Which strategy is better?

I’m not sure yet. I’ll do some number crunching and decide. On the surface, it would appear that taking in $3.15 on a covered call, at the money, is better than taking in $1.65 on a put that’s $4 out of the money. But, it depends on the price of the stock at options expiry.

If AEM is $56 on July 17 and I sold calls, my call options are worthless, so I make $3.15, and I own a stock worth $56.

If AEM is $56 on July 17 and I sold puts, the put options are in the money, and I’m required to pay $56 to buy the stock, so I own a stock worth $56, and I have $1.65 in my pocket from the premium on the put.

Conceptually the call strategy is easier to understand, so that’s probably what I will do. I prefer to do the covered writing with two or three weeks left until expiry, not a full month, since the premiums are still relatively high (there has been less erosion) and yet I’m only risking two or three weeks of movement. The perfect time to do the covered write is after a nice two or three day run up. I get great premiums, and it’s more likely a drop will be coming soon, since nothing rises forever.

As I did in June, sometime around the first or second week of July I will again cover the following stocks that I own, in addition to putting in stink bids at much lower prices to purchase more:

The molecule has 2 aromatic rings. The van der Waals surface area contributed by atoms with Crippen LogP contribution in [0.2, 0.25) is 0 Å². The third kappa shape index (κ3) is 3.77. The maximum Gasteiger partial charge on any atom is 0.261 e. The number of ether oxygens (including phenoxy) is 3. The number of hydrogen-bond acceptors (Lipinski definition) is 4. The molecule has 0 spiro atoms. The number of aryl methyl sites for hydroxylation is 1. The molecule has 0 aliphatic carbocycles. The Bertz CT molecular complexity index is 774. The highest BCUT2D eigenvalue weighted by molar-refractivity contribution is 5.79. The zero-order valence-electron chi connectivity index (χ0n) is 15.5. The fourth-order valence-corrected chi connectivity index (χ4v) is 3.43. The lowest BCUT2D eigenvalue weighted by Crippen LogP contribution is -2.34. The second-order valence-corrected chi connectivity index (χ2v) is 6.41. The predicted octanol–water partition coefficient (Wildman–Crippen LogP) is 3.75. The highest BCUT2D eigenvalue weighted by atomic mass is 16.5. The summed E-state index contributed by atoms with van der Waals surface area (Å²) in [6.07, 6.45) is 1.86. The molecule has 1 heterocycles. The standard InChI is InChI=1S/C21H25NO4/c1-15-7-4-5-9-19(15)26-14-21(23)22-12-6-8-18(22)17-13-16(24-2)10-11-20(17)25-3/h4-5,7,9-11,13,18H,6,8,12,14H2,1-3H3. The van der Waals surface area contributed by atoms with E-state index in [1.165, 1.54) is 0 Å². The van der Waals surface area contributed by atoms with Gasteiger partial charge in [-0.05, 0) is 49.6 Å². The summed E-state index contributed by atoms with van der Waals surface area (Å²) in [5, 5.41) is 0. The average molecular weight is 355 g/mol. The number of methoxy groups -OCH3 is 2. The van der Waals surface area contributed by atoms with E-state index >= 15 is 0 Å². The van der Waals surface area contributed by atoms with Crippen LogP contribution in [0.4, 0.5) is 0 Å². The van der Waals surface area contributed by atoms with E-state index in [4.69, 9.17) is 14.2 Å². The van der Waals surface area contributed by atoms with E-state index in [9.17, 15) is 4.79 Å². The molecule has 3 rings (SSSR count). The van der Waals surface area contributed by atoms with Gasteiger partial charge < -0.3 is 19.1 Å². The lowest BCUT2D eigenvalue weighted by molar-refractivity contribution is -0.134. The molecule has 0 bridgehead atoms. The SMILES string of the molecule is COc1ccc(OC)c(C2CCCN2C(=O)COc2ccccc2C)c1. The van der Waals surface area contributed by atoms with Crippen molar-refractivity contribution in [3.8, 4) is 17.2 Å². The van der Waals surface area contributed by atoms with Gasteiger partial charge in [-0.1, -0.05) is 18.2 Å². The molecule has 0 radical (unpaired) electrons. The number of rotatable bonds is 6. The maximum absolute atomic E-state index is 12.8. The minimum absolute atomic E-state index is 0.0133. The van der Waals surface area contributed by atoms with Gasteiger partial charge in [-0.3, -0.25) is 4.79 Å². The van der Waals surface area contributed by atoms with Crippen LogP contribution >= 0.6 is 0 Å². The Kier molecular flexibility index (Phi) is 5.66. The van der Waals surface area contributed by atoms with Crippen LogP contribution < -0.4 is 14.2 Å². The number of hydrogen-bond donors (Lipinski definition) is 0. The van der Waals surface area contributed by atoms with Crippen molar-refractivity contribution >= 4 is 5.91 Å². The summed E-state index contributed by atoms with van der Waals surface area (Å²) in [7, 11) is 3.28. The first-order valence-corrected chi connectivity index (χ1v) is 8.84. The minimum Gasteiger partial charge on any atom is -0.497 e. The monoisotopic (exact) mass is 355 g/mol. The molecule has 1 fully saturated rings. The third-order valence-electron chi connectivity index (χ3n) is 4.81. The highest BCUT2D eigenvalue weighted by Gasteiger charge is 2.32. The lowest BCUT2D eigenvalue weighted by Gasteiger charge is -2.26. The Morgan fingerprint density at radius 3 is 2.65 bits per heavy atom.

ABX.TO – Barrick Gold Corp. (I don’t currently own any Barrick, but if I did, I’d cover it; I’m not a big fan of this stock, so if I put in stink bids they will be at very low prices)

AEM.TO – Agnico-Eagle Mines Ltd.

K.TO – Kinross Gold Corp.

G.TO – Goldcorp Inc.

PAA.TO – Pan American Silver Corp.

SLW.TO – Silver Wheaton Corp.

SSO.TO – Silver Standard Resources, Inc.

The other stocks on my watch lists, the juniors that are not optionable, include:

WDO.TO – Wesdome Gold Mines (buy half a $1.00, half at 60 cents)

LSG.TO – Lake Shore Gold Corp. (buy half at $1.40, half at 80 cents)

CSI.TO – Colossus Minerals Inc (buy half at $1.50, half at 75 cents)

AND.TO – Andean Resources (or ASX:AND) (buy half at $1.00, half at 60 cents)

RMX.TO – Rubicon Minerals Corp. (NYSE.A:RBY) (buy half at $2.00, half at 1.25 cents) and

PG.TO – Premier Gold Mines Ltd. (buy half at $2.00, half at 1.50 cents)

I will eventually have 30% of the portfolio in junior stocks like the ones on the above list, and some others, 60% in the senior stocks, and a further 10% in whatever else appeals to me. Some of that 10% may eventually go into uraniums, or Rare Earth stocks that Dines is hyping at the moment, but for now they are so thinly traded that there is no point in putting any money into them at this point. I’ll wait for the inevitable correction this summer, and then consider my strategy.

So, to summarize: I expect weakness this summer, so I will scalp a few points using a conservative options strategy, I will start buying on dips (which I don’t expect to really start until July or August), and I will position myself for a great fall season.

Happy Father’s Day, and as always feel free to post your thoughts on the Buy High Sell Higher Forum. See you next week.